New Jerseyans have voted to extend a $250 property tax deduction for veterans to all veterans, regardless of whether they served during times of war.
Currently, only honorably discharged wartime veterans are eligible for the tax deduction. The ballot question, approved in Tuesday’s election, would expand the property tax break to an estimated 53,274 peacetime veterans.
The Associated Press called the referendum at about 10 p.m., with nearly 77% of the ballots counted. It was winning by a wide margin.
The deduction originally was created by state constitutional amendment and voters must approve any changes.
Lawmakers who proposed the ballot question argued anyone who serves in the military is doing so with the understanding they may be put in danger.
“We must recognize and respect the bravery in their decision, regardless of whether that recruit went on to fight in a war or if they served during a time of peace,” they said.
The expanded deduction is estimated to cost the state $13.5 million a year, decreasing each year because of the state’s falling number of peacetime veterans, according to the Legislature’s nonpartisan Office of Legislative Services.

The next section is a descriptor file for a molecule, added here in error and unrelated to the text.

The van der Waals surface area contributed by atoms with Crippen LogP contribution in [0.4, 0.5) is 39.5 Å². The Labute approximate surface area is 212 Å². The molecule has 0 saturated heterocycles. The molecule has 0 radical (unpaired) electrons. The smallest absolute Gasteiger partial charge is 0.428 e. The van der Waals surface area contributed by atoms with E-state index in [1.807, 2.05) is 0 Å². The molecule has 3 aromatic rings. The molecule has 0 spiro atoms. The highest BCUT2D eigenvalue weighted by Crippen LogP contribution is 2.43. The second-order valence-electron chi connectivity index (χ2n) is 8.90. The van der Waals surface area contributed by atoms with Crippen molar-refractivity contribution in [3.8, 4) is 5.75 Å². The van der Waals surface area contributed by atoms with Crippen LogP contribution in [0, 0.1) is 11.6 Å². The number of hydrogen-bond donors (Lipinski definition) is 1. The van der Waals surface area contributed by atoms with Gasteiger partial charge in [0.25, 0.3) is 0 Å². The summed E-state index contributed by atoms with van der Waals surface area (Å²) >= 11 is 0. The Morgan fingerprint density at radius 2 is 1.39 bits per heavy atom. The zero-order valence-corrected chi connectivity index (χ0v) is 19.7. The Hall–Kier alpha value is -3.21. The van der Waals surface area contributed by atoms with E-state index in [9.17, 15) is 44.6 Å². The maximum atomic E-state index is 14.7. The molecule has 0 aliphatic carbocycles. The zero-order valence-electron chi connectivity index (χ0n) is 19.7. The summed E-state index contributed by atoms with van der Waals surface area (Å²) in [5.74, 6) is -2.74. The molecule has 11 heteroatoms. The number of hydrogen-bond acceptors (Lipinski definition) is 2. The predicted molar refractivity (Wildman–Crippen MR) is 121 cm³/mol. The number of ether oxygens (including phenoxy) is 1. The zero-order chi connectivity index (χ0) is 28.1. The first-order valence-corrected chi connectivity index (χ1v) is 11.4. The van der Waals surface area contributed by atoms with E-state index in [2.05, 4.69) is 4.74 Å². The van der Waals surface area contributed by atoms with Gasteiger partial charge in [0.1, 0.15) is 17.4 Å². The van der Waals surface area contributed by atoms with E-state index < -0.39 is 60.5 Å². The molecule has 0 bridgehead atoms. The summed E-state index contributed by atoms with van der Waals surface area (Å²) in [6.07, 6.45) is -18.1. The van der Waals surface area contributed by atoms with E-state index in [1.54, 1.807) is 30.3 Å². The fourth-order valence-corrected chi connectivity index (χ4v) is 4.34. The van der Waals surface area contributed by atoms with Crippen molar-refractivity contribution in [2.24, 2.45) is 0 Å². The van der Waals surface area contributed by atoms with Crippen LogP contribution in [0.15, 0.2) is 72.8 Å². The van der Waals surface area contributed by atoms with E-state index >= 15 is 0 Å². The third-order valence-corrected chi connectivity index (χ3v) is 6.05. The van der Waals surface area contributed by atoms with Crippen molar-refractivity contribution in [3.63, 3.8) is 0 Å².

The ballot question similarly expands eligibility for the 100 percent property tax exemption for “totally disabled veterans” to those who became while serving in the military during peacetime. The OLS estimated there are 6,781 totally disabled veterans in New Jersey who did not serve during a time of war.
The lost property tax revenue will be absorbed by a municipality and its property taxpayers, OLS said.
Surviving spouses will continue to the receive tax breaks after the veterans’ death.
Last November, voters also supported a measure to ensure veterans living in continuing care retirement communities could receive the $250 property tax break. They previously were not eligible because of the way they are required to file their taxes.
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